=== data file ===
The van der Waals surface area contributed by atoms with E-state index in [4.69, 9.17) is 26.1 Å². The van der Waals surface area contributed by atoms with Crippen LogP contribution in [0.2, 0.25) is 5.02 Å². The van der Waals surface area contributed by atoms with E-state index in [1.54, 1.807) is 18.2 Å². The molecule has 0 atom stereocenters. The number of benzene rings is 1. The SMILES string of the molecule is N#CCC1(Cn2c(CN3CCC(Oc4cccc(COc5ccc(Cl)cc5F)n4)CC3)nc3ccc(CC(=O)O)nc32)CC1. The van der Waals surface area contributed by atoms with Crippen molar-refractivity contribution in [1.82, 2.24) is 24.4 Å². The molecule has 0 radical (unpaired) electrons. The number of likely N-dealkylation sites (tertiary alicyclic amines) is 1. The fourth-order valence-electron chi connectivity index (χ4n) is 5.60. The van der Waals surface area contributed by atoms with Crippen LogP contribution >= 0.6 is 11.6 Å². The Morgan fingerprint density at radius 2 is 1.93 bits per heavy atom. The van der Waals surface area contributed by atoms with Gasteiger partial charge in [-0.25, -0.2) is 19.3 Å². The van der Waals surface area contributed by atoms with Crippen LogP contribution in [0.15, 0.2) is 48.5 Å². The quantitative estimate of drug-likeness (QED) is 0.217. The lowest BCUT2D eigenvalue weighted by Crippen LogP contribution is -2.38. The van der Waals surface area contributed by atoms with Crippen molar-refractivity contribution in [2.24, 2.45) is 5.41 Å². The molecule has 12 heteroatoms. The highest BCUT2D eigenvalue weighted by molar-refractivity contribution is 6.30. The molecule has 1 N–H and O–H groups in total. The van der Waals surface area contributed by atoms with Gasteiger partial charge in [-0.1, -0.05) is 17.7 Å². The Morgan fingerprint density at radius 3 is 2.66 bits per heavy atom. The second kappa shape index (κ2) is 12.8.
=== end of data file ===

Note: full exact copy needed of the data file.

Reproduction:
The van der Waals surface area contributed by atoms with E-state index in [4.69, 9.17) is 26.1 Å². The van der Waals surface area contributed by atoms with Crippen LogP contribution in [0.2, 0.25) is 5.02 Å². The van der Waals surface area contributed by atoms with E-state index in [1.54, 1.807) is 18.2 Å². The molecule has 0 atom stereocenters. The number of benzene rings is 1. The SMILES string of the molecule is N#CCC1(Cn2c(CN3CCC(Oc4cccc(COc5ccc(Cl)cc5F)n4)CC3)nc3ccc(CC(=O)O)nc32)CC1. The van der Waals surface area contributed by atoms with Crippen molar-refractivity contribution in [1.82, 2.24) is 24.4 Å². The molecule has 0 radical (unpaired) electrons. The number of likely N-dealkylation sites (tertiary alicyclic amines) is 1. The fourth-order valence-electron chi connectivity index (χ4n) is 5.60. The van der Waals surface area contributed by atoms with Crippen LogP contribution >= 0.6 is 11.6 Å². The Morgan fingerprint density at radius 2 is 1.93 bits per heavy atom. The van der Waals surface area contributed by atoms with Gasteiger partial charge in [-0.25, -0.2) is 19.3 Å². The van der Waals surface area contributed by atoms with Crippen LogP contribution in [0.15, 0.2) is 48.5 Å². The quantitative estimate of drug-likeness (QED) is 0.217. The lowest BCUT2D eigenvalue weighted by Crippen LogP contribution is -2.38. The van der Waals surface area contributed by atoms with Crippen molar-refractivity contribution in [2.24, 2.45) is 5.41 Å². The molecule has 12 heteroatoms. The highest BCUT2D eigenvalue weighted by molar-refractivity contribution is 6.30. The molecule has 1 N–H and O–H groups in total. The van der Waals surface area contributed by atoms with Gasteiger partial charge in [-0.1, -0.05) is 17.7 Å². The Morgan fingerprint density at radius 3 is 2.66 bits per heavy atom. The second kappa shape index (κ2) is 12.8.